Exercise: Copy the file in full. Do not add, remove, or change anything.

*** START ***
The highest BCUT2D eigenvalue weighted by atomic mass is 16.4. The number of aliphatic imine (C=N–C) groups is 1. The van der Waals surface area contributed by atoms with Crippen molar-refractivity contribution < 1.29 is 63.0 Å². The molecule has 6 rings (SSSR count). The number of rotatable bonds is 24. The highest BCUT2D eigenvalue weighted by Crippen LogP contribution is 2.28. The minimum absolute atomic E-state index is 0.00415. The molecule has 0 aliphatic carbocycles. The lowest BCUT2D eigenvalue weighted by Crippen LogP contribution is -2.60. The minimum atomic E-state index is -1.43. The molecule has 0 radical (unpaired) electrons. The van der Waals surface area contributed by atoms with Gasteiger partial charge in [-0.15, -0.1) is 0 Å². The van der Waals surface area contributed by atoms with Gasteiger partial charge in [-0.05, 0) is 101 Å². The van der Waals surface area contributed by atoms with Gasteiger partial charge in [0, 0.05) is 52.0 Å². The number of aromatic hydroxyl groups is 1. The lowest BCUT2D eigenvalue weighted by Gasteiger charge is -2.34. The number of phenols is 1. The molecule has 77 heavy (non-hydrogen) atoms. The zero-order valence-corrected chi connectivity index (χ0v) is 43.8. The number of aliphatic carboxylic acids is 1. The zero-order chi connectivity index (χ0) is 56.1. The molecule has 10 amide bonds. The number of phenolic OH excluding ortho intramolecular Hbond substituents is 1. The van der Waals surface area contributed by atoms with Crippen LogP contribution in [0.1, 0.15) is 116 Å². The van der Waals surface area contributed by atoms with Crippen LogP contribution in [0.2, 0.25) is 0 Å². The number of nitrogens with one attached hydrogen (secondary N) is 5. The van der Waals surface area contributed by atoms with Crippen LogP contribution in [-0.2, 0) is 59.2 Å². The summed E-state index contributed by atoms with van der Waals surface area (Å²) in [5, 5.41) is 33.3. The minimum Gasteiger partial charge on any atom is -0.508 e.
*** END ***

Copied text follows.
The highest BCUT2D eigenvalue weighted by atomic mass is 16.4. The number of aliphatic imine (C=N–C) groups is 1. The van der Waals surface area contributed by atoms with Crippen molar-refractivity contribution < 1.29 is 63.0 Å². The molecule has 6 rings (SSSR count). The number of rotatable bonds is 24. The highest BCUT2D eigenvalue weighted by Crippen LogP contribution is 2.28. The minimum absolute atomic E-state index is 0.00415. The molecule has 0 aliphatic carbocycles. The lowest BCUT2D eigenvalue weighted by Crippen LogP contribution is -2.60. The minimum atomic E-state index is -1.43. The molecule has 0 radical (unpaired) electrons. The van der Waals surface area contributed by atoms with Gasteiger partial charge in [-0.15, -0.1) is 0 Å². The van der Waals surface area contributed by atoms with Gasteiger partial charge in [-0.05, 0) is 101 Å². The van der Waals surface area contributed by atoms with Gasteiger partial charge in [0, 0.05) is 52.0 Å². The number of aromatic hydroxyl groups is 1. The lowest BCUT2D eigenvalue weighted by Gasteiger charge is -2.34. The number of phenols is 1. The molecule has 77 heavy (non-hydrogen) atoms. The zero-order valence-corrected chi connectivity index (χ0v) is 43.8. The number of aliphatic carboxylic acids is 1. The zero-order chi connectivity index (χ0) is 56.1. The molecule has 10 amide bonds. The number of phenolic OH excluding ortho intramolecular Hbond substituents is 1. The van der Waals surface area contributed by atoms with Crippen LogP contribution in [0.1, 0.15) is 116 Å². The van der Waals surface area contributed by atoms with Crippen LogP contribution in [0.2, 0.25) is 0 Å². The number of nitrogens with one attached hydrogen (secondary N) is 5. The van der Waals surface area contributed by atoms with Crippen LogP contribution in [-0.2, 0) is 59.2 Å². The summed E-state index contributed by atoms with van der Waals surface area (Å²) in [5, 5.41) is 33.3. The minimum Gasteiger partial charge on any atom is -0.508 e.